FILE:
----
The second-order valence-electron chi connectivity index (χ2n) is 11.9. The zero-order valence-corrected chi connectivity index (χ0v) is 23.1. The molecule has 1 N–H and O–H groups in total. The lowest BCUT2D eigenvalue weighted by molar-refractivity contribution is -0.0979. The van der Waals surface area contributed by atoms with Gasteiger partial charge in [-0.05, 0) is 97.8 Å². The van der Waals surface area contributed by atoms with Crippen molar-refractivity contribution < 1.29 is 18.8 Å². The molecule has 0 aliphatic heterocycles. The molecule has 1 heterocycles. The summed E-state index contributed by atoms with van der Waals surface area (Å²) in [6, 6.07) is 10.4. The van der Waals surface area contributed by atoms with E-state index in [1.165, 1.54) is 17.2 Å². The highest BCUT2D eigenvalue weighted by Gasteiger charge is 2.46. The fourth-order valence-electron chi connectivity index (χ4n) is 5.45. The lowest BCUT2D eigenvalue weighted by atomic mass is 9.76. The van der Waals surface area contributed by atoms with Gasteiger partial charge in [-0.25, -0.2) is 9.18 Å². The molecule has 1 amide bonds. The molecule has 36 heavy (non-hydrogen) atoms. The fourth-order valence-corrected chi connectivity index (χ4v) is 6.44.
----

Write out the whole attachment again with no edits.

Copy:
The second-order valence-electron chi connectivity index (χ2n) is 11.9. The zero-order valence-corrected chi connectivity index (χ0v) is 23.1. The molecule has 1 N–H and O–H groups in total. The lowest BCUT2D eigenvalue weighted by molar-refractivity contribution is -0.0979. The van der Waals surface area contributed by atoms with Gasteiger partial charge in [-0.05, 0) is 97.8 Å². The van der Waals surface area contributed by atoms with Crippen molar-refractivity contribution < 1.29 is 18.8 Å². The molecule has 0 aliphatic heterocycles. The molecule has 1 heterocycles. The summed E-state index contributed by atoms with van der Waals surface area (Å²) in [6, 6.07) is 10.4. The van der Waals surface area contributed by atoms with E-state index in [1.165, 1.54) is 17.2 Å². The highest BCUT2D eigenvalue weighted by Gasteiger charge is 2.46. The fourth-order valence-electron chi connectivity index (χ4n) is 5.45. The lowest BCUT2D eigenvalue weighted by atomic mass is 9.76. The van der Waals surface area contributed by atoms with Gasteiger partial charge in [-0.25, -0.2) is 9.18 Å². The molecule has 1 amide bonds. The molecule has 36 heavy (non-hydrogen) atoms. The fourth-order valence-corrected chi connectivity index (χ4v) is 6.44.